The news of Booth’s departure comes less than two months after the company announced the departure of Chief Commercial Officer Cam Battley, the man widely viewed as the face of the company and a potential successor to Booth. Booth will remain a strategic adviser to the board, and a search for a permanent successor is underway, Aurora said in the statement. Two independent directors will join Aurora’s board for a total of 10 members, including seven independents, it said.
Severance and other one-time charges related to the cost-cutting are expected to range between C$2 million and C$4 million, to be mostly incurred by fiscal second and third quarters, Aurora said.
“These combined changes are consistent with, and evidence of Aurora’s commitment to, achieving positive Ebitda and cash flow as rapidly as possible, while still maintaining the ability to capitalize on longer-term Canadian and global cannabis market opportunities,” the company said.
Aurora has lost 74% of its value in the past 12 months, after repeatedly failing to meet its own financial targets. Analyst downgrades, a controversial convertible bond exchange that was highly dilutive for shareholders and reports of insider selling have further weighed on sentiment.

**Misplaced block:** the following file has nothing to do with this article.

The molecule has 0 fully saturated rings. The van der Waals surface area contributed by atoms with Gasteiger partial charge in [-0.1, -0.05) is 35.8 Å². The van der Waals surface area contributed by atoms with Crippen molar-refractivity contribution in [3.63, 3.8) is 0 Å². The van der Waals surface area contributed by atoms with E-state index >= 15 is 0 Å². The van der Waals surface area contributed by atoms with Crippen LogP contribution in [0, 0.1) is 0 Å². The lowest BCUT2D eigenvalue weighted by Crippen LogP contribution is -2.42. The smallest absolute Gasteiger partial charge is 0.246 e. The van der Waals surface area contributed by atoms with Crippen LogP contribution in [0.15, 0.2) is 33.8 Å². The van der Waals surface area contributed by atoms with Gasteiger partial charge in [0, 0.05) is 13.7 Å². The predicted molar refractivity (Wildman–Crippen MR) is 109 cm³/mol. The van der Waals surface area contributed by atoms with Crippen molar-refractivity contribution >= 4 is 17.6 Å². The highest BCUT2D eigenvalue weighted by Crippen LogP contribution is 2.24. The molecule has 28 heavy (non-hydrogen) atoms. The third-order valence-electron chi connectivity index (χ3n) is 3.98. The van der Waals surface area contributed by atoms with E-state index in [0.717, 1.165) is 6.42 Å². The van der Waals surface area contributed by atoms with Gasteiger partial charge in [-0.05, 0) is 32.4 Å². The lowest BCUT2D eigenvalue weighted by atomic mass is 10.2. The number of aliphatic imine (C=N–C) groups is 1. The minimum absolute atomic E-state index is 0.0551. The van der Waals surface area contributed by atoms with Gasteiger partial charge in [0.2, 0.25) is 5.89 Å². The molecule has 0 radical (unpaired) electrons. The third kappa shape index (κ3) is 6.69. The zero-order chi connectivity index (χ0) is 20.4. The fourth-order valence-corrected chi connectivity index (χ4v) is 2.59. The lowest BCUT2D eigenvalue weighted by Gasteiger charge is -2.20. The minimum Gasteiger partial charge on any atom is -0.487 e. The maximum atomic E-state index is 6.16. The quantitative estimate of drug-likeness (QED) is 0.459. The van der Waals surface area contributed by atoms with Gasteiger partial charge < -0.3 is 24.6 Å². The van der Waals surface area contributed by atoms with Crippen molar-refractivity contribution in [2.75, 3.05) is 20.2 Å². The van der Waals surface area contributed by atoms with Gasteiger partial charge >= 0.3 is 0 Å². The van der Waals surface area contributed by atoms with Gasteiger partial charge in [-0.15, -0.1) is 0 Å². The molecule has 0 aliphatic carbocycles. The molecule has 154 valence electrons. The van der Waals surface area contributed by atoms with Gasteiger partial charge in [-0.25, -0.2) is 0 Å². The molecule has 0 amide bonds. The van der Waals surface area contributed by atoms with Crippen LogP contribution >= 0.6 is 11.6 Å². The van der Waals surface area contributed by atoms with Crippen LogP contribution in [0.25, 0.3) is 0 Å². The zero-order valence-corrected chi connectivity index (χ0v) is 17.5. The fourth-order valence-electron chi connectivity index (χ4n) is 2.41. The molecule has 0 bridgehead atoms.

Jefferies analyst Owen Bennett downgraded the stock to hold from buy after Battley’s departure and said the company has lost the trust of investors after repeatedly promising one course of action and then immediately choosing another.
Like its rivals, Aurora has struggled to become profitable following a rocky rollout for legal cannabis in Canada, with red tape hampering the creation of a network of retail stores and allowing the black market to thrive.
With companies unable to get their product to customers, revenue numbers have disappointed investors and cash piles have dwindled, forcing companies into some desperate measures to raise capital. Many have resorted to measures such as the sale and lease-backs of real estate, or have canceled or revised the terms of previously-agreed deals.
The job-cut news comes just days after rival Tilray Inc. said it was laying off 10% of its workforce, a move that Bennett welcomed on Thursday.
“Both companies have a relatively clouded path to profitability right now, very large operational footprints, a history of aggressive investments, and will likely need to raise capital in the near future (in our view),” Bennett and Jefferies analyst Ryan Tomkins wrote in a note to clients. “With many factors impacting sales/gross margins arguably less able to be controlled, opex (operating expense) rigor can be a key to profitability.”
Booth’s departure is yet another management shake-up in the sector, coming after Canopy Growth Corp.’s (NYS:CGC) (TSE:CA:WEED) Bruce Linton was ousted in July and Aphria Inc.’s (NAS:APHA) (TSE:CA:APHA) former CEO Vic Neufeld was forced to step down.